pic: Belt Drive Chassis

We are trying to develop a new system to replace the #35 chain that we have used in the past. Typically we would run two short runs of chain each start from our drive wheel in the middle. I am trying to design a system that uses a timing belt and one long run. The drive wheel is still in the center. Currently I am designing the system with 3/8 .2 pitch timing belt, with 28 tooth pulleys. The center wheel is dropped 1/8". I have two idler gears to adjust the tension and to draw the belt into the drive gear. I am wondering if I should step up to a larger belt, also do you think there is enough contact between the belt and drive pulley?


I obviously have no more experience with timing belt than you do, but I figured if you haven’t seen this whitepaper by 234, you may find it useful.

234 and 612 both said in that thread they successfully used 15mm belts without problems, with 5mm pitch. .2 pitch is about the same so that makes sense.

I really like the sliding tensioners that also help the belt engage the sprocket. If it works as planned it should save a lot of weight over chain that way.

I’m sure you know but Gates has in the past given teams offers for free drive belts in the KoP. I think they allow teams to get some specific kinds, so it would make sense to model around those particular sizes to save money.

One thing to consider regarding use of a single belt per side…if you do have a very rare belt failure your bot will basically be dead on the field while use of two belts per side still allows decent mobility should one belt fail on a given side. Good for you to consider using a belt though…987 switched 3 years ago to belts and loves them.

Definitely worth considering, though it’s also worth noting that a direct driven center wheel can alleviate this problem somewhat.

Glad to hear some other teams have been using belts very well!

My honest advice is to stick with chains, but that is another story…

As to your question about enough belt wrap on the center pulley, I would have to say no, not enough. Remember you are trying to transmit all the power to both end axles from this wrap. With less than 90 degrees of wrap, you are asking for slippage. The high tension needed to keep this from slipping will add drag from the idlers, and the low number of engaged teeth will be hard on the belt. It is always difficult to try to drive from the center of a belt or chain path. You might go with just one idler, and bring it around to create much more wrap on the center pulley. Is there any reason you do not want to use to use two belts? This only involves one additional pulley, eliminates the idlers, and as already mentioned it prevents a fully dead side.

Another option would be to use a double sided belt, and take the belt through an “S” shape in the center with two driven pulleys, no idlers. This would require an output shaft arrangment with two driven shafts turning in opposite directions, which would be easy to do with a gear pair.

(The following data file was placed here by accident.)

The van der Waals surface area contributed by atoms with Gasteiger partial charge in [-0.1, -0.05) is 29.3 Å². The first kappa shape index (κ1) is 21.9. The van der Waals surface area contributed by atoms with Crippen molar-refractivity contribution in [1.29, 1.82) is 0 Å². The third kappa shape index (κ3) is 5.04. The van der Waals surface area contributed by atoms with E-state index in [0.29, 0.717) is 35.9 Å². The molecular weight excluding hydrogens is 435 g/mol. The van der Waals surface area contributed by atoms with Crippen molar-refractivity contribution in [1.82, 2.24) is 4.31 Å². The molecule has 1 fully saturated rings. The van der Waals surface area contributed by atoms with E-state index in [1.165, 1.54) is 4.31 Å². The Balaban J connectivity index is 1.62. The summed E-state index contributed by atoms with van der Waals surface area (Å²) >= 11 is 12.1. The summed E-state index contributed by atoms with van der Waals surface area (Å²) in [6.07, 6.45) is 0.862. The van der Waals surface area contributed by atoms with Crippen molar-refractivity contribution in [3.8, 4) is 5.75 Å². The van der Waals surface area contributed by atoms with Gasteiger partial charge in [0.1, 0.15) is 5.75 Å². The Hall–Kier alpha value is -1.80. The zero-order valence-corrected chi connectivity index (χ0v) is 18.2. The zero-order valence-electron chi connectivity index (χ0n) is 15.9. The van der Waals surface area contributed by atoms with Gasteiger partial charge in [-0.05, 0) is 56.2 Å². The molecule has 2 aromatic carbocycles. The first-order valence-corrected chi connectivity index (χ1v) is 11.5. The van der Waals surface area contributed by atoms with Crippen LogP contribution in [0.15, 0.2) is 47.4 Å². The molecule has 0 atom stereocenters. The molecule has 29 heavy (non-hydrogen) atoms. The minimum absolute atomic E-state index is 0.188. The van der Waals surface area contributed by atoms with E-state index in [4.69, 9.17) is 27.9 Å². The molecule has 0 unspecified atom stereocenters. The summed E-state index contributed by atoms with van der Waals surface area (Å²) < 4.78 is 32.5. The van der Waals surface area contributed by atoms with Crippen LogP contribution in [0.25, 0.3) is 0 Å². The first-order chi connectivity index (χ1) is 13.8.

I would go to two belts, it makes belt wrap easier, and if your outer wheels slide in and out, you don’t need any idlers or pensioners touching the belt.

Just curious, Have you considered going to 25 chain for weight reduction?

As you guys have some experience with these belt drives…

How does the belt drive handle high torque situations, such as a pushing contest vs. another robot? Can it handle a high-torque transmission setup?

Also, assuming the belt is inside rectangular tubing, how easy/difficult would it be to change a belt if you do have that rare belt failure? I can see pulling out the axles of the end wheels to wrap a belt around the pulley relatively easy, but the axle of your center wheel is also the output shaft of your transmission–seems very time consuming to change if you’re in a playoff situation.

I think I too would go with 2 belts on each side–you would guarantee a solid 180-degree wrap on each pulley, plus the redundancy of multiple belts.

Good point on the drive axle.

A timing belt can handle any high torque job if it is sized properly. They power Harley motorcycles for Pete’s sake. Just a matter of looking up the load rating of the belt, and estimating the load in your system. But these ratings only apply with sufficient wrap on the pulleys, which is also part of the belt specs. Keep in mind that your motor/transmission can only exert a certain amount of torque before it stalls, and the the wheels will only see a certain amount of torque before they slip on carpet. If your belt can handle these torques, its good.

Another example of the use of a timing belt is in many cars. I have had to replace the timing belt in my Volkswagen GTI before, but that was entirely due to fatigue as opposed to straight force.


There are some “minimum wrap” recommendations on drive belts (and chain) that you should look up. I believe they are listed on the Gates web site.

As others have suggested, two belts per side with a 180 degree wrap gives excellent coverage, but it does require extra width in the design.